Published in the August, 2019 PA Insider Newsletter Articles
Published on: Thu 29th Aug, 2019 By: Paul N. Lalley
Don’t look now, but September 12th is right around the corner. To most people, September 12th is just another day on the calendar, but for municipal managers and elected officials, it is the all-important deadline for demanding interest arbitration under Act 111, and as such, one of the most important dates of the calendar year relating the municipality’s budget and fiscal health. With that date fast approaching, municipalities that are bargaining with uniformed personnel must be thoroughly prepared to take action by either properly demanding interest arbitration or responding in a timely and proper manner to a union’s demand for interest arbitration.
Either the municipality or the union can demand impasse and interest arbitration, but Act 111 mandates that any such demand must: (1) be in writing; (2) identify the demanding party’s partial arbitrator, and, (2) specify the issues in dispute. When such a demand is received, the receiving party, which is often the municipality, has five (5) days to respond, and that response also must be in writing and it should identify the responding party’s partial arbitrator and issues in dispute. While arbitration is typically demanded by unions, municipalities not only have the legal ability to do so, municipalities should consider doing so if a contractual change is needed. If arbitration is not properly demanded by either party in a timely manner and in accordance with the requirements of Act 111, the collective bargaining agreement (CBA) remains status quo for the following year. Negotiations and binding interest arbitration can take place in the following calendar year but only according to the timelines and requirements of Act 111.
To fully protect itself, a municipality should put procedures in place to ensure that (a) if it wants to demand interest arbitration, it does so properly and timely; and, (b) if it receives a demand for arbitration from the police or fire union, the municipal manager and labor counsel are immediately alerted so that it can respond properly and timely. It is imperative that the municipality respond within the five (5) day time period and in a proper manner that meets the requirements of Act 111, and is consistent with the municipality’s overall strategy and theme that it wants to present at an interest arbitration hearing. If a municipality fails to do so, it will automatically find itself on the defensive and having to battle an argument that the municipality waived its rights because it did not comply with the requirements Act 111.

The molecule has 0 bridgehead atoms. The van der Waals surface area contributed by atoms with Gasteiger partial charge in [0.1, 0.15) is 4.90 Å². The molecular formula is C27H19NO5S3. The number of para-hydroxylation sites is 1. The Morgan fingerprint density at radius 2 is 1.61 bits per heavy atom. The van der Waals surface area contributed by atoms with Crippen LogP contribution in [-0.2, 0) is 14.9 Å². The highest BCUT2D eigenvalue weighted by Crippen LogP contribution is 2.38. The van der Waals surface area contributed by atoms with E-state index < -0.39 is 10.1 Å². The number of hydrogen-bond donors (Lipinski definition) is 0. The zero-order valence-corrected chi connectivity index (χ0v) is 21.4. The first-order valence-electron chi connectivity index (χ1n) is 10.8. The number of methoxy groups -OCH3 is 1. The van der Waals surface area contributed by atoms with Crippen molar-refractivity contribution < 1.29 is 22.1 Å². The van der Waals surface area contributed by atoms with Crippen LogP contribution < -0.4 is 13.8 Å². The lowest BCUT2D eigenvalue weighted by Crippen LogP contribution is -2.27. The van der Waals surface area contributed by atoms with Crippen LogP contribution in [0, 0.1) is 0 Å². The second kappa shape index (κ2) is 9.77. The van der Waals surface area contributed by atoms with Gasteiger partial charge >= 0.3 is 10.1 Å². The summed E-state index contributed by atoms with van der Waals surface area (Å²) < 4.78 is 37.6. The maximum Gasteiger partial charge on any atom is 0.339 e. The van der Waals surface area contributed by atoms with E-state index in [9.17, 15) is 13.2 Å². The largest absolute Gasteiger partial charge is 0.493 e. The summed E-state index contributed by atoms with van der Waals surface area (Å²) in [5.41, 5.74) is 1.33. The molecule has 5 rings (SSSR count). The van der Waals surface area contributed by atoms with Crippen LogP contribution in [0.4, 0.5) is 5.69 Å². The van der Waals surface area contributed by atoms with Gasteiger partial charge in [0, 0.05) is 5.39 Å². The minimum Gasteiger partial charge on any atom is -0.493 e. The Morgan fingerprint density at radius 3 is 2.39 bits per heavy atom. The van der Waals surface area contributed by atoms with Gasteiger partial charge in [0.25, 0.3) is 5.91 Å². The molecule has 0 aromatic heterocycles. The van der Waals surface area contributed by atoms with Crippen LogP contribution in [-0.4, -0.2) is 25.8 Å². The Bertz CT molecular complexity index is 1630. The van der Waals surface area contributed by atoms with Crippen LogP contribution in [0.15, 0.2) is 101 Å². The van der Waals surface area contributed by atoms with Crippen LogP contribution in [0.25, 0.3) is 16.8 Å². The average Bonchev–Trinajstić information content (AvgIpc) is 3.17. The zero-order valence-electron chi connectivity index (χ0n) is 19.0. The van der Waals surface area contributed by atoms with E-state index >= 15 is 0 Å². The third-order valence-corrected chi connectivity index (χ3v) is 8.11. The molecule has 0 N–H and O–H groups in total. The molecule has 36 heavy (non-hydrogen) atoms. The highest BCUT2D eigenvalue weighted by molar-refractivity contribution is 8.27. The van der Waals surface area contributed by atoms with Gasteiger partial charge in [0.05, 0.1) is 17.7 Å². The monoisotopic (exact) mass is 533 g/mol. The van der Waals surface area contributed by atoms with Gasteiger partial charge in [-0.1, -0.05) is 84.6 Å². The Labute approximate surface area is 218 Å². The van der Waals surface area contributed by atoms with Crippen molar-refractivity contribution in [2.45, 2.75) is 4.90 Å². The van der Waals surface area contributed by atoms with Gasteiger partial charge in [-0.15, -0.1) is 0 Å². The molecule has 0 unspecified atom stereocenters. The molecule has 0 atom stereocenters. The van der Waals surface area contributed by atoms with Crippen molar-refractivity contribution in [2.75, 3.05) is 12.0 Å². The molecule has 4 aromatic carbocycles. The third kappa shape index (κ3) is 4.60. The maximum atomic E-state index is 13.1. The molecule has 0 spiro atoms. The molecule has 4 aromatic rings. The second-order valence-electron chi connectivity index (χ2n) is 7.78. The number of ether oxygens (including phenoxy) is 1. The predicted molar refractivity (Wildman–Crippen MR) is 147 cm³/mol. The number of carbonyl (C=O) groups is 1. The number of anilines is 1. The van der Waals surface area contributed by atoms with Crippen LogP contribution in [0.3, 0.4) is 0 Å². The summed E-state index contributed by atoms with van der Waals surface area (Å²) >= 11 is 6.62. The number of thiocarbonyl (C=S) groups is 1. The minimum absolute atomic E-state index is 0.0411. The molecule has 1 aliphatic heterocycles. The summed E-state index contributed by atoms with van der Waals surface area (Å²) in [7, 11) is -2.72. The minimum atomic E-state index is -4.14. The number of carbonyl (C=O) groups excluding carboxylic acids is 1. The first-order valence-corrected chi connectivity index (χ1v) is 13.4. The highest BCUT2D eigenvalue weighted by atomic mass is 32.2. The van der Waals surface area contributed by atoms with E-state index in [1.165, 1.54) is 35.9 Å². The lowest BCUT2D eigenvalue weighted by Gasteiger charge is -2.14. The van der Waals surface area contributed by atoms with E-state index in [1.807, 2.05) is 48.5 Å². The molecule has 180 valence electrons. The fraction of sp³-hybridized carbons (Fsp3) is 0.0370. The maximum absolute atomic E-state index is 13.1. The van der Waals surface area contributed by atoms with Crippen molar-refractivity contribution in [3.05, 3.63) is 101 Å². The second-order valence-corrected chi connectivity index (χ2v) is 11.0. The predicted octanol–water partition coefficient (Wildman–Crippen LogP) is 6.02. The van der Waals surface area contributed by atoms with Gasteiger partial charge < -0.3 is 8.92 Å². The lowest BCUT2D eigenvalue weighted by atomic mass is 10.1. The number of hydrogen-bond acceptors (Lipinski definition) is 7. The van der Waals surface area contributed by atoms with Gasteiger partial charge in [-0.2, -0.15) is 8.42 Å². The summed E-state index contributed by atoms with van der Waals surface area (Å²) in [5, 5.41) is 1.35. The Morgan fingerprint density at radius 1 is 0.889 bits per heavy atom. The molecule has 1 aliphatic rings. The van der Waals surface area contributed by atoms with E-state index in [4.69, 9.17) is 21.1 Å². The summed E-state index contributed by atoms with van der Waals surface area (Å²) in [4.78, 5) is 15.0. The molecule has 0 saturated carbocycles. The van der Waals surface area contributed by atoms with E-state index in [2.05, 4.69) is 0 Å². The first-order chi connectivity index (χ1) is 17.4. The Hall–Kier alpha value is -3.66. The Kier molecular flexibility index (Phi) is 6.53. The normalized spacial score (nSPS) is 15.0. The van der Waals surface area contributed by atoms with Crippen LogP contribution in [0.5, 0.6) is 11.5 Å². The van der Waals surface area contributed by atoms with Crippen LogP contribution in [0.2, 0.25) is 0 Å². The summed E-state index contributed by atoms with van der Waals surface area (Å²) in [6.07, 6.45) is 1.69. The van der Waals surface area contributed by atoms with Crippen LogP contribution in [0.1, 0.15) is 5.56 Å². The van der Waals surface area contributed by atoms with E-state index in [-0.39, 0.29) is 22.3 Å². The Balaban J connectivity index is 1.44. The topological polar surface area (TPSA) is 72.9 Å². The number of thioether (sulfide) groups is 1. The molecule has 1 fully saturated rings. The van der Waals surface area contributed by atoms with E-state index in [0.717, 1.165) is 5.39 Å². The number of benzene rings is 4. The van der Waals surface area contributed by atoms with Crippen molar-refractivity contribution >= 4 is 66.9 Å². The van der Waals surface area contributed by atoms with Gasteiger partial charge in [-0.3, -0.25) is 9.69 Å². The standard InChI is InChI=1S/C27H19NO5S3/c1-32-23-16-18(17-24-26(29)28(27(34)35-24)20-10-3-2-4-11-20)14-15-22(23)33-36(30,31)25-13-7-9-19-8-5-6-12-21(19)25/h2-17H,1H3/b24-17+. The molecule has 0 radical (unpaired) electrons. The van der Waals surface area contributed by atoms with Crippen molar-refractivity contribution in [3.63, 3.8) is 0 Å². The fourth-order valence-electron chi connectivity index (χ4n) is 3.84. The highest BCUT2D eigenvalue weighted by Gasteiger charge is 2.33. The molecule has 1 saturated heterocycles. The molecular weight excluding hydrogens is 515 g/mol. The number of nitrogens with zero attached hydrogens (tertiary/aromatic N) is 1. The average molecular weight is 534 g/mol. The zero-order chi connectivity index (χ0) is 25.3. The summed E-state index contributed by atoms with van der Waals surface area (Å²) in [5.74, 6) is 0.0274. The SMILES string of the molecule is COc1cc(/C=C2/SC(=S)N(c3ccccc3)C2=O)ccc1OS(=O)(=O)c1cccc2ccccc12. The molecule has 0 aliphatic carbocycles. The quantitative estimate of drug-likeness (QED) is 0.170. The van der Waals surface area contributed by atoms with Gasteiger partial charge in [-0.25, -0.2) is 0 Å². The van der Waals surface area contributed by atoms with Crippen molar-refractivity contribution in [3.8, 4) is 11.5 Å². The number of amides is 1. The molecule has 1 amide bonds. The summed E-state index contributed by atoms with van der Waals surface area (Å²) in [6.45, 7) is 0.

In the context of demanding or responding to a demand for interest arbitration, delay in preparation is a critical mistake. By this time, municipalities should be ready to either demand interest arbitration or respond to the union’s demand for arbitration. Municipalities must avoid the mistake of waiting until it receives an interest arbitration demand or just before it wants to send its interest arbitration demand to develop its issues in dispute. Ideally, those issues were developed well before negotiations started, but if not, municipalities that are in negotiations should do so immediately. It is important that experienced labor counsel, such as the attorneys at Campbell Durrant, are fully involved in drafting the issues in dispute to ensure that the proper detail and specificity is included in certain issues. The detail and specificity of a municipality’s issues in dispute is a legal matter, but it also involves important strategy and tactical decisions, and labor counsel should be part of that drafting process.
It is important to remember that in a bad economy or in times such as these when the economic future is, at best, uncertain, unions make a tactical decision to not demand arbitration. In such cases, the union had determined that its members are better served by maintenance of the status quo. This is particularly true when the union is aware that management will be seeking significant changes to health insurance cost sharing or changes to pensions. All municipal employers should be prepared for this possibility and consult with labor counsel in order to demand arbitration. Allowing a CBA to roll over from year to year is often not in the best interests of the taxpayers when dealing with the CBAs for most uninformed personnel in Pennsylvania.
While no municipality should enter negotiations with the goal of going to interest arbitration, none should fear arbitration either. The fact is that arbitration is often the only way to obtain needed change; however, municipalities must approach arbitration properly and with the proper experienced public sector labor counsel. The one-time cost of arbitration typically pales in comparison to both the compounding effect of the changes and savings obtained through arbitration and the compounding effect of the even small cost increases avoided by going through arbitration.
Campbell Durrant attorneys have been representing public employers in Act 111 bargaining and interest arbitration for more than 30 years, and they have been through this process hundreds of times. Municipalities who are in negotiations with police or fire personnel should consult with experienced public sector labor counsel immediately in order to thoroughly develop issues in dispute, and ensure that everything that needs to be addressed through the Act 111 process is properly raised.